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Holocaust Case: Defeat of Denial

Meet the Attorney who Defeated the Holocaust Deniers!
Holocaust Case: Defeat of Denial
Book Launch and Discussion with Author William John Cox 

Sunday July 12th @ 3pm

The Holocaust Case, which ruled the gassing of Jews by Hitler was simply a fact and not reasonably subject to dispute, was featured in the movie, Never Forget, but the real story has never been told. Now, for the first time, the true facts are revealed by William John Cox, the public-interest lawyer who represented a Nazi death camp survivor and sued the radical organizations that denied the Holocaust. In retaliation, Cox was sued for defamation by the reclusive leader of a shadowy consortium that earned millions peddling historical lies and bizarre theories of racial superiority. His recollection of these matters is supplemented by official court records. In a poignant personal memoir, the author details his path from an orphan named Billy Jack to a representative of a secret client in the publication of the suppressed Dead Sea Scrolls. Along his circuitous life path, Cox meets another orphan one who could never forget the extermination of his entire family by the Nazis. The survivor had been taunted by the deniers to prove the truth of the Holocaust. Together, the two accept the challenge and make history. Cox discusses his unconventional practice of law, in which he undertook these landmark cases without charging a fee, and tells why he did it. He derives lessons from the Holocaust and explains how the insights relate to current social and political conditions.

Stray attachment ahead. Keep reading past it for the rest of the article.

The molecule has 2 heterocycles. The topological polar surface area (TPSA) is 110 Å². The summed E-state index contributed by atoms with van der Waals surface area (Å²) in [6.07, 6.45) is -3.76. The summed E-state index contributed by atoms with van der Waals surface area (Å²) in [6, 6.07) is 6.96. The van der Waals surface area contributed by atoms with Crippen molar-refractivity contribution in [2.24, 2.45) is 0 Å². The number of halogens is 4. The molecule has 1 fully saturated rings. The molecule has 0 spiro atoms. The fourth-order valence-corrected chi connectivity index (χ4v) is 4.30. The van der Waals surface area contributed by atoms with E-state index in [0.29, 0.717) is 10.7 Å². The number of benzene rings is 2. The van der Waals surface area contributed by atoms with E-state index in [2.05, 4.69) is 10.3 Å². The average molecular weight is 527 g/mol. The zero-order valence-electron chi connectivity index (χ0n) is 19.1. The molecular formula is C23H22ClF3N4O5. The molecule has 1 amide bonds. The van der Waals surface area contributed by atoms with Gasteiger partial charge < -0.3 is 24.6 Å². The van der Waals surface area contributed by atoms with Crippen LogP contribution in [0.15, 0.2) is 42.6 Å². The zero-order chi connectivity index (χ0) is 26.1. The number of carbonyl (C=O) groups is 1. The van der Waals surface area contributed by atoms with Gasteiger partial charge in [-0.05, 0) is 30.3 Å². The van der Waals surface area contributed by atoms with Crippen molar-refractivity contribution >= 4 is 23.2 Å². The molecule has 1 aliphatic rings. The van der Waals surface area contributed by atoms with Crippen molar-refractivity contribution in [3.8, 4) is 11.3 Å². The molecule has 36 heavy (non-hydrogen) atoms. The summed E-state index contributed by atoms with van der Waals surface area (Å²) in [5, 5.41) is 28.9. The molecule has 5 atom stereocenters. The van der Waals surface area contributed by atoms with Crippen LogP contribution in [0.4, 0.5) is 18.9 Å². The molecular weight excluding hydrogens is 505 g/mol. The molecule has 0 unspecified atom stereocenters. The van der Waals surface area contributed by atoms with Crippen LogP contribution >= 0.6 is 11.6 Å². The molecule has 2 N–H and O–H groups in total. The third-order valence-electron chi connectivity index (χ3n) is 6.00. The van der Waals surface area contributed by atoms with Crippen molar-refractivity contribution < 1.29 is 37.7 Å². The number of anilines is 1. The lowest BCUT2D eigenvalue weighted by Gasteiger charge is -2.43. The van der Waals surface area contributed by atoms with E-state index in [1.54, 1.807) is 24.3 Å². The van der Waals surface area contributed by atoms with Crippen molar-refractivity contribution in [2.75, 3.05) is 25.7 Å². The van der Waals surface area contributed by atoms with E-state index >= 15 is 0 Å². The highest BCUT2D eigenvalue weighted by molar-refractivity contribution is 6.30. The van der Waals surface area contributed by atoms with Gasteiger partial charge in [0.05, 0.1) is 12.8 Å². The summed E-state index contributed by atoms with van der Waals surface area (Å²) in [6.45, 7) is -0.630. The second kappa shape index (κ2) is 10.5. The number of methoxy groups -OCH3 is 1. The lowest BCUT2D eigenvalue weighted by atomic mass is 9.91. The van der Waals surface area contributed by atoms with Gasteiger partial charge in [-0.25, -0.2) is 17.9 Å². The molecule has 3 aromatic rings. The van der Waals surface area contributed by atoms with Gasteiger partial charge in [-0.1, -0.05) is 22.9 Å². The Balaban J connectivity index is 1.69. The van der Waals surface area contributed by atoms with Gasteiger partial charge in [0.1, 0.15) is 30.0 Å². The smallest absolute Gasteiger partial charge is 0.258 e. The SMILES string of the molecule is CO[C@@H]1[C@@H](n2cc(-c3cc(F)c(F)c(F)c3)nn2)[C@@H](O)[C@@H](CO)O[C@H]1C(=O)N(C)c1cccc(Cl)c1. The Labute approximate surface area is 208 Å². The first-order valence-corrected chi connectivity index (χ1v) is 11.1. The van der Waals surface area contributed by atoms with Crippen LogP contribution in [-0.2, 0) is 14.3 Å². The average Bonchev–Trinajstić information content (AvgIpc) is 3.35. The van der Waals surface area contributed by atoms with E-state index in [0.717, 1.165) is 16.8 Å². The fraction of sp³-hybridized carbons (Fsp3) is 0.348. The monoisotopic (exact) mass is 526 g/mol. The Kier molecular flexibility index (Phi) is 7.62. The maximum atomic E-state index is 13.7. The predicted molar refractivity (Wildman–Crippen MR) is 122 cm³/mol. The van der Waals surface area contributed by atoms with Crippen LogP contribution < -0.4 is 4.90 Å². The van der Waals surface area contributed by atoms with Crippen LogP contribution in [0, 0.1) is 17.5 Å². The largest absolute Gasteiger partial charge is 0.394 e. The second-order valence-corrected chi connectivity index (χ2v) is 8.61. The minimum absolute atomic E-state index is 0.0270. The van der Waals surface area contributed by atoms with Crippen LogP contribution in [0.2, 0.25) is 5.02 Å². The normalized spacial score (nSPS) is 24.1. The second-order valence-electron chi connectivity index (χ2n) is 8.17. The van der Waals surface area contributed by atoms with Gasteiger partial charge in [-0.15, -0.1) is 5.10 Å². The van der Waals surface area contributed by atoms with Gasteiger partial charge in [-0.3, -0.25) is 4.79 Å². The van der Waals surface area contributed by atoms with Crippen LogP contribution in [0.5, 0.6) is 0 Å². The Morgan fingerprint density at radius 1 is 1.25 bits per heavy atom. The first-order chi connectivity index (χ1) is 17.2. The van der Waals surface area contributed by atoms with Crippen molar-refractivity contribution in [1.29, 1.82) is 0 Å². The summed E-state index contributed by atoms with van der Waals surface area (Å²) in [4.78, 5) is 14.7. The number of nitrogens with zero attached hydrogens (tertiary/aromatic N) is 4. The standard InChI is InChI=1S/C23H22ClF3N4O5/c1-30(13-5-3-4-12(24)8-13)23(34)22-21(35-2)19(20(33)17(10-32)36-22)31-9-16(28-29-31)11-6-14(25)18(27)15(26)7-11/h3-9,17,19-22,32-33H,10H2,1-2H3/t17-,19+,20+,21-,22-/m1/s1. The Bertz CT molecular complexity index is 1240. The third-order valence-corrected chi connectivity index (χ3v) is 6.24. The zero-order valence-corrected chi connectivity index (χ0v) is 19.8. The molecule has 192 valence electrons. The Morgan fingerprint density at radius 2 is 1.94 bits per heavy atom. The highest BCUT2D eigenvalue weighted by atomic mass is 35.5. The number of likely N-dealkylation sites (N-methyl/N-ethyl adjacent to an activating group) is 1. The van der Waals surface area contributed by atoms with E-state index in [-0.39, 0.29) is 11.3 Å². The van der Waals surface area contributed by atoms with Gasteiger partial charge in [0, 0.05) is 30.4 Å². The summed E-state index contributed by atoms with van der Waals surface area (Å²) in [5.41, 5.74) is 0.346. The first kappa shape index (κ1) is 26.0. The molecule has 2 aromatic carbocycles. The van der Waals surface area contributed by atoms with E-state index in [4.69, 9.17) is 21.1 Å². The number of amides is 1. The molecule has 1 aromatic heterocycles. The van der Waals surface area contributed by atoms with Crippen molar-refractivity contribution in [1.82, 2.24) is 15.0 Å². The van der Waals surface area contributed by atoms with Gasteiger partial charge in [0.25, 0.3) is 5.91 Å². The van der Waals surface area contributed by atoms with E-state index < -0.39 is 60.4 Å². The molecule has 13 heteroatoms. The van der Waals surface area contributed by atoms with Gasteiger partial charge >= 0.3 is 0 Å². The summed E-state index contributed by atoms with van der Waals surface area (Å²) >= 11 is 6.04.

The Holocaust Case, which ruled the gassing of Jews by Hitler was simply a fact and not reasonably subject to dispute, was featured in the movie, Never Forget, but the real story has never been told.

Now, for the first time, the true facts are revealed by William John Cox, the public-interest lawyer who represented a Nazi death camp survivor and sued the radical organizations that denied the Holocaust. In retaliation, Cox was sued for defamation by the reclusive leader of a shadowy consortium that earned millions peddling historical lies and bizarre theories of racial superiority. His recollection of these matters is supplemented by official court records.

In a poignant personal memoir, the author details his path from an orphan named Billy Jack to a representative of a secret client in the publication of the suppressed Dead Sea Scrolls.

Along his circuitous life path, Cox meets another orphan one who could never forget the extermination of his entire family by the Nazis. The survivor had been taunted by the deniers to prove the truth of the Holocaust. Together, the two accept the challenge and make history.

Cox discusses his unconventional practice of law, in which he undertook these landmark cases without charging a fee, and tells why he did it. He derives lessons from the Holocaust and explains how the insights relate to current social and political conditions.